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Spurned By US, Pakistan Looks to EU for GSP Status

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For all the talk about Pakistan seeking special trading status with the US under its Generalized System of Preferences (GSP),  successfully cozying up to the EU might be more likely, and maybe just as economically impactful.

In a jointly released press statement, Sheikh Ilyas Mahmood and Adil Tamir, chairman and vice chairman respectively of the Pakistan Textile Exporters Association (PTEA), both expect Pakistan’s textile industry to win long-awaited GSP status from the EU, granting it duty-free access to its markets. While the forecasts regarding the full reverberations of the new status for Pakistan vary widely, many predict growth by as much as 100 percent over the next four years.

Currently, the EU is Pakistan’s primary destination for its textile exports. As it stands, overall textile exports topped $13.06 billion last fiscal year, including $2.7 billion worth of yarn and $2.5 billion of fabric to Bangladesh, specifically. Pakistan’s exports have grown by approximately 12.5% per year, with a growth of 10.3% to the EU, in particular. The textile industry accounts for more than 50 percent of the nation’s total exports.

Still, Pakistan maintains a keen eye on the prize of GSP status with the US, as well. Mahmood has been forcefully trying to convince the US to grant it duty-free access to its markets as part of an overarching free trade agreement. The US is Pakistan’s biggest trading partner overall, importing nearly $4 billion worth of its goods to it per year, including textiles. Mehmood believes that number could quickly rise as high as $6 billion if Pakistan had increased access to US markets as well as the friendly transfer of some technologies.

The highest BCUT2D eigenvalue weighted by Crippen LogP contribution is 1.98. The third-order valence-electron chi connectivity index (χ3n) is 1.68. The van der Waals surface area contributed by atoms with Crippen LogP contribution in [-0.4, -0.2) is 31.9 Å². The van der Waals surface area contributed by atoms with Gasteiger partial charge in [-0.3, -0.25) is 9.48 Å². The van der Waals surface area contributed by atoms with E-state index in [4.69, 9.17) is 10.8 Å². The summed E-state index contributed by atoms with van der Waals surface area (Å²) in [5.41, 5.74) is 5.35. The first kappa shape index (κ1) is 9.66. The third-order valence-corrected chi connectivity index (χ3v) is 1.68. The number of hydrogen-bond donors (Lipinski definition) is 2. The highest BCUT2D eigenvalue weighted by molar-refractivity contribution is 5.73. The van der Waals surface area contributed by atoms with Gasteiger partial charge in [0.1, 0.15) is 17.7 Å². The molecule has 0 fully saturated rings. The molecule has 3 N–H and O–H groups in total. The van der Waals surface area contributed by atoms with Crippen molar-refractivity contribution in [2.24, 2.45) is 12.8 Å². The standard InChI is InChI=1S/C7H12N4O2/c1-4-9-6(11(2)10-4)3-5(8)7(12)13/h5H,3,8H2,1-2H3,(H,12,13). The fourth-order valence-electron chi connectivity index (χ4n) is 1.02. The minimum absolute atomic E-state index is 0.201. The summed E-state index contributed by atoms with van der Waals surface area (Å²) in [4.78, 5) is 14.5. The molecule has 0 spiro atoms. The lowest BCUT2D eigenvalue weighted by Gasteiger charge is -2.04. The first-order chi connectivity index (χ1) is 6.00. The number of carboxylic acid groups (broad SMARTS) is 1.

Mahmood argues that a free trade agreement with Pakistan would redound to the benefit of the US, given the quality and low cost of its textiles. Pakistan aims to position itself as a major exporter in light of the rising costs of China and the political riskiness of Bangladesh.

Nevertheless, there are reasons to believe that the US is reluctant to commit to such an arrangement with Pakistan. This month Pakistani Prime Minister Nawaz Sharif visited the US for three days, advocating, among other things, closer hewn bilateral ties. Despite an aggressive sales pitch, the White House demurred, preferring to remain ambiguous regarding Pakistan’s prospects. Nothing was definitively concluded and US Trade Representative Michael Froman invited his Pakistani counterpart to meet with him in Washington and further discuss future plans. All that was agreed upon was a continuation of the discussion over the next five years, and the staging of a third US-Pakistan Economic Opportunities Conference next year.

Many interpreted the inconclusiveness of the agreement as a failure of commitment on the US’s part to certify a still largely informal partnership, especially regarding trade issues. Many noticed that Sharif made no mention of future GSP status at the press conference before his departure back to Pakistan, a discouraging sign for those recommending stronger ties.

Despite the progressive growth of its textile industry, Pakistan has had its share of economic troubles. A steep rise in gas and electricity prices will likely consume much of the additional revenue textile exportation produces. The gas tariff for captive power plants has risen by 17.4% and electricity rates for industrial units has skyrocketed 57% in recent months. And Pakistan’s stalwart regional competitor, India, is anticipating a big year as well, forecasting $17 billion in textile exports.

 

 

 

 

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